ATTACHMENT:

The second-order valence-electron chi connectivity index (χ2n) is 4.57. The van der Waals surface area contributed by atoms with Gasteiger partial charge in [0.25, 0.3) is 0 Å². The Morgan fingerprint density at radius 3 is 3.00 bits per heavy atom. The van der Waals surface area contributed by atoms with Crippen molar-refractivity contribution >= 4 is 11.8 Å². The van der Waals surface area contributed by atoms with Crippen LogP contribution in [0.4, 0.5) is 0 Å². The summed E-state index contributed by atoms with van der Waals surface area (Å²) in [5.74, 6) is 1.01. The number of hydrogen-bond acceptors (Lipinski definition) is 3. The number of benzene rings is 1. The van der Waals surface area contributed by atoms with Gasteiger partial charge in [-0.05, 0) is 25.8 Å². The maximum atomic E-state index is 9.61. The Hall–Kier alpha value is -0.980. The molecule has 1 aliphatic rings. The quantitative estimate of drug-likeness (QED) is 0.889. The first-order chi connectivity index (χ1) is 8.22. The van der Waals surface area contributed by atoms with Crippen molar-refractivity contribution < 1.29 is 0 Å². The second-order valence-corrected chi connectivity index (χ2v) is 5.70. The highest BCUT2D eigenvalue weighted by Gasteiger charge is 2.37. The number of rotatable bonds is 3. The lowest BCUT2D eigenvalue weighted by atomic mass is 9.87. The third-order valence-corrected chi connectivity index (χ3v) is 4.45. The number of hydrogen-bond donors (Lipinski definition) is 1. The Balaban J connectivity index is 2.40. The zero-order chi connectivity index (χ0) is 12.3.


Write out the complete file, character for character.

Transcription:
The second-order valence-electron chi connectivity index (χ2n) is 4.57. The van der Waals surface area contributed by atoms with Gasteiger partial charge in [0.25, 0.3) is 0 Å². The Morgan fingerprint density at radius 3 is 3.00 bits per heavy atom. The van der Waals surface area contributed by atoms with Crippen molar-refractivity contribution >= 4 is 11.8 Å². The van der Waals surface area contributed by atoms with Crippen LogP contribution in [0.4, 0.5) is 0 Å². The summed E-state index contributed by atoms with van der Waals surface area (Å²) in [5.74, 6) is 1.01. The number of hydrogen-bond acceptors (Lipinski definition) is 3. The number of benzene rings is 1. The van der Waals surface area contributed by atoms with Gasteiger partial charge in [-0.05, 0) is 25.8 Å². The maximum atomic E-state index is 9.61. The Hall–Kier alpha value is -0.980. The molecule has 1 aliphatic rings. The quantitative estimate of drug-likeness (QED) is 0.889. The first-order chi connectivity index (χ1) is 8.22. The van der Waals surface area contributed by atoms with Crippen molar-refractivity contribution < 1.29 is 0 Å². The second-order valence-corrected chi connectivity index (χ2v) is 5.70. The highest BCUT2D eigenvalue weighted by Gasteiger charge is 2.37. The number of rotatable bonds is 3. The lowest BCUT2D eigenvalue weighted by atomic mass is 9.87. The third-order valence-corrected chi connectivity index (χ3v) is 4.45. The number of hydrogen-bond donors (Lipinski definition) is 1. The Balaban J connectivity index is 2.40. The zero-order chi connectivity index (χ0) is 12.3.